The experiment was carried out in a commercial dairy farm which had a nursery field for its own calves. Calves were exposed to weather conditions without any protection and with no chance to move freely. The regular feed and general management in the nursery were also applied to the selected experimental animals. The animals were followed for 65 day of age. Thirty-six Holstein calves (two days old) were selected for this experiment and separated in two groups of 18 animals per group. The calves were fed twice at day with milk plus colostrum (four L/d per calf). Group 1 received one daily dose of probiotic (MMP) per calf during 20 d. One MMP dose was 330 mg biomass containing 1.1 × 109 CFU. Group 2 was the untreated control. The MMP is composed by at least seven lactic acid bacteria and two yeast species, comprising agents from separated dominium like Eukaria and Bacteria (L. helveticus, L. fermentum L. paracasei, L. casei, L. parabuchneri, Lactobacillus gasseri and Lactobacillus panis and Pichia Kudravzevii and Sacchoromyces cerevisiae) [23].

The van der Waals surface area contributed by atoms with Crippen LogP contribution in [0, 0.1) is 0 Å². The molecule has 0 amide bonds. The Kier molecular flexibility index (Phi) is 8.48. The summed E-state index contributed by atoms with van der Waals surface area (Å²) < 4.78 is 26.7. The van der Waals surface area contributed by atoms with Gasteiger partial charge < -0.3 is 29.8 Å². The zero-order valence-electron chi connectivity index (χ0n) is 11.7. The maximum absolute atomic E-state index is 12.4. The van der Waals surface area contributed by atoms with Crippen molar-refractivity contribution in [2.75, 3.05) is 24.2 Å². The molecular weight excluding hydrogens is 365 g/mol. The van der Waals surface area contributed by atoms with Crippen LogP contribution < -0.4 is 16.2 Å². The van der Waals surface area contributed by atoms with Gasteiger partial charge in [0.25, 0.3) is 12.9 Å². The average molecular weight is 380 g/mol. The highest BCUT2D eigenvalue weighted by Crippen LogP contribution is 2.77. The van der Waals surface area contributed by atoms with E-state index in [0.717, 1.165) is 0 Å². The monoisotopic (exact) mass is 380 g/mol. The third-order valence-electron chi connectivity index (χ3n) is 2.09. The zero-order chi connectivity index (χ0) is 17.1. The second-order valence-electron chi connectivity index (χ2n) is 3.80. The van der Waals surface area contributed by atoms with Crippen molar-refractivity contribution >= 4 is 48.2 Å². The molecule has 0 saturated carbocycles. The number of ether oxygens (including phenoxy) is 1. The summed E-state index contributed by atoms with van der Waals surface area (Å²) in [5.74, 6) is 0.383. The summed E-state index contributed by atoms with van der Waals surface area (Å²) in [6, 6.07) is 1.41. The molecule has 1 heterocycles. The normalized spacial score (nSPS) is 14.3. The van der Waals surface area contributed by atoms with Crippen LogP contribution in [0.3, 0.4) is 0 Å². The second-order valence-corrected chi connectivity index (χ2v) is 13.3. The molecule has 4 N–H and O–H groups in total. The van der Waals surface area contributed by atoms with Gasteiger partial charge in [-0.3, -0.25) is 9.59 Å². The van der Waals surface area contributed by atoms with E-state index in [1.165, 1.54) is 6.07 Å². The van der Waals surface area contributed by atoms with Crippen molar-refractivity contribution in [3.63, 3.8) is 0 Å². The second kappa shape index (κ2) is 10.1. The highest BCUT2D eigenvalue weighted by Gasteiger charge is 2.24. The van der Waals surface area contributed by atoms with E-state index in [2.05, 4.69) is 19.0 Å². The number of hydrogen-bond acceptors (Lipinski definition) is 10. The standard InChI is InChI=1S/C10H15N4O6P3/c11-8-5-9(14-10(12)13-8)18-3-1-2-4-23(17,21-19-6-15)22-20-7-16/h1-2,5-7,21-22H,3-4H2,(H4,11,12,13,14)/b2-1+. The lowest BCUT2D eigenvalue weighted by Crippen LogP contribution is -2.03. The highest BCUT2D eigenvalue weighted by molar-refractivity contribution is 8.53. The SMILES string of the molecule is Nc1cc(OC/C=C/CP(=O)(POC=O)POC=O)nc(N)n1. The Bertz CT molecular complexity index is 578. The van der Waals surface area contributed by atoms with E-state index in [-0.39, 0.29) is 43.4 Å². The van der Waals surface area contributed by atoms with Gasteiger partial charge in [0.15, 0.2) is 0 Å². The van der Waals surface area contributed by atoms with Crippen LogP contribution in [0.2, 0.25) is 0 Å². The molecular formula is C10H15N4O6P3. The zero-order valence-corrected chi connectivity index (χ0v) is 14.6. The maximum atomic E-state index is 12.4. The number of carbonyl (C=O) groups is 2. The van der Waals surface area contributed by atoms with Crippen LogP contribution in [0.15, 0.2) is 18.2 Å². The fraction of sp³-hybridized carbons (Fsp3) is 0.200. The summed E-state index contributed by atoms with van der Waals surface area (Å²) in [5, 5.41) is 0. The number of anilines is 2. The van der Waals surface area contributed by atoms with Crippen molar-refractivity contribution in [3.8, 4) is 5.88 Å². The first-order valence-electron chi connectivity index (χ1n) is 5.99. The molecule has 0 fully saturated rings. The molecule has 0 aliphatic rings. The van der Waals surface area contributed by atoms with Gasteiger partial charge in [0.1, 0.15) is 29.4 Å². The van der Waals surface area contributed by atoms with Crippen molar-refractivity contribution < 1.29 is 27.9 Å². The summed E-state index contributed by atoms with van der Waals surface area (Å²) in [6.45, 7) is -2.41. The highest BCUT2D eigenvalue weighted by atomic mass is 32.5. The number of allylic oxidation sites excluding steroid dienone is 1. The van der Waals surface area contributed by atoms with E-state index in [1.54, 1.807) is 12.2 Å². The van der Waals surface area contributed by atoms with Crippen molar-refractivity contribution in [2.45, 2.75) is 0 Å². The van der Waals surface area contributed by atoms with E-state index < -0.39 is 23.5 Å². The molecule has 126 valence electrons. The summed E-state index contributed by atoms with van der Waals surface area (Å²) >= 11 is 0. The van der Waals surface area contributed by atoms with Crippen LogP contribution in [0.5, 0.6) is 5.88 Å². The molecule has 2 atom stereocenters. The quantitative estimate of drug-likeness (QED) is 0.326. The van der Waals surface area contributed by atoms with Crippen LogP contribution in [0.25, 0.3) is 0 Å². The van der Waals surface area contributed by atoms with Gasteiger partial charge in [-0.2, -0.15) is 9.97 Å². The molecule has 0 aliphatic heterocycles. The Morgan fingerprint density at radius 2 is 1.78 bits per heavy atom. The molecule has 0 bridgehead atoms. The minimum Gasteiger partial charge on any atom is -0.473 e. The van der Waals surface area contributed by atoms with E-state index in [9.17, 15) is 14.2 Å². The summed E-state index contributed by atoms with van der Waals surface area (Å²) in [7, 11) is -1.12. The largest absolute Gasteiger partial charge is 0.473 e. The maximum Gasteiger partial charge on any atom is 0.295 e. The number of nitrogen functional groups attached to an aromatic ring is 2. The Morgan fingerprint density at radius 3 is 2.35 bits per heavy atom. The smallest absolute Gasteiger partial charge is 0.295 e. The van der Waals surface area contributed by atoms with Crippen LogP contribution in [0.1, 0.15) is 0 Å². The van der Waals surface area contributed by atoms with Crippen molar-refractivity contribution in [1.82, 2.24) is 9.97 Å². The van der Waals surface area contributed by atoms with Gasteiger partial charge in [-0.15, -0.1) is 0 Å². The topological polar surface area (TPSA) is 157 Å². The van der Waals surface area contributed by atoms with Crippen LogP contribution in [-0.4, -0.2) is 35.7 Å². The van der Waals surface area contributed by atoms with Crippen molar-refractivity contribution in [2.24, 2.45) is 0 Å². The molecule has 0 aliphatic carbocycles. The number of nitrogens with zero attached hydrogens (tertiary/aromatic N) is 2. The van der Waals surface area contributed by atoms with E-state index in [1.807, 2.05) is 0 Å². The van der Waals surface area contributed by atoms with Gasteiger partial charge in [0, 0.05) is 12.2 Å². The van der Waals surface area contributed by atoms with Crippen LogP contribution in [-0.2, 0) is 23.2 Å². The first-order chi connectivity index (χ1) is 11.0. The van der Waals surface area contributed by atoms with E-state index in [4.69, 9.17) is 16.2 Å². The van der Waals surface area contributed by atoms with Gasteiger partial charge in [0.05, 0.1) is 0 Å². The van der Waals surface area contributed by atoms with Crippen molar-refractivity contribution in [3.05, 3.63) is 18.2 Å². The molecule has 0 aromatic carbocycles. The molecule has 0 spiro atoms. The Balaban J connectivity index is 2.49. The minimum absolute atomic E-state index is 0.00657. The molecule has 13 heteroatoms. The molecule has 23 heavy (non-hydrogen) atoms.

All calves in Group 1 and Group 2 were observed daily and any physical and/or clinical change registered. On a weekly basis, every calf in each group was weighed to determine weight gain. Forty five days after the beginning of the experiment, blood samples were obtained from seven animals from Group 1 and six from Group 2 and peripheral blood neutrophils separated [24] in order to determine metabolic and microbicidal activity as follows: Nitroblue tetrazolium (NBT) reduction test: The NBT is a yellow dye that, when incorporated into the phagolysosome, is biochemically transformed in a blue formazan crystal. The more metabolically active cells are the more NBT is incorporated. Two hundred mL NBT solution (0.11% in HBSS), 200 mL of neutrophils (4 × 105) were mixed with 40 mL opsonized zymosan (OpZ) or 100 mL of 10 mg/mL phorbol 12-myristate 13-acetate (PMA). Duplicate tubes were prepared without stimulant. All tubes were incubated at 37˚C for 15 min, the reaction was stopped by addition of 3 ml of 0.5N HCl. Tubes were centrifuged at 1000 × g for 10 min, and cells were washed twice with 3 mL of 0.5N HCl for 5 min. The sediment was re-suspended in 3 ml of dimethylformamide (DMF) and heated in a boiling water bath for 10 min, then 2 ml of 10N KOH was added and mixed thoroughly, centrifuged and the upper DMF layer was read in OD710. The results are expressed as D OD/2 × 106 neutrophils/15 min [25]. All samples were analyzed in triplicate.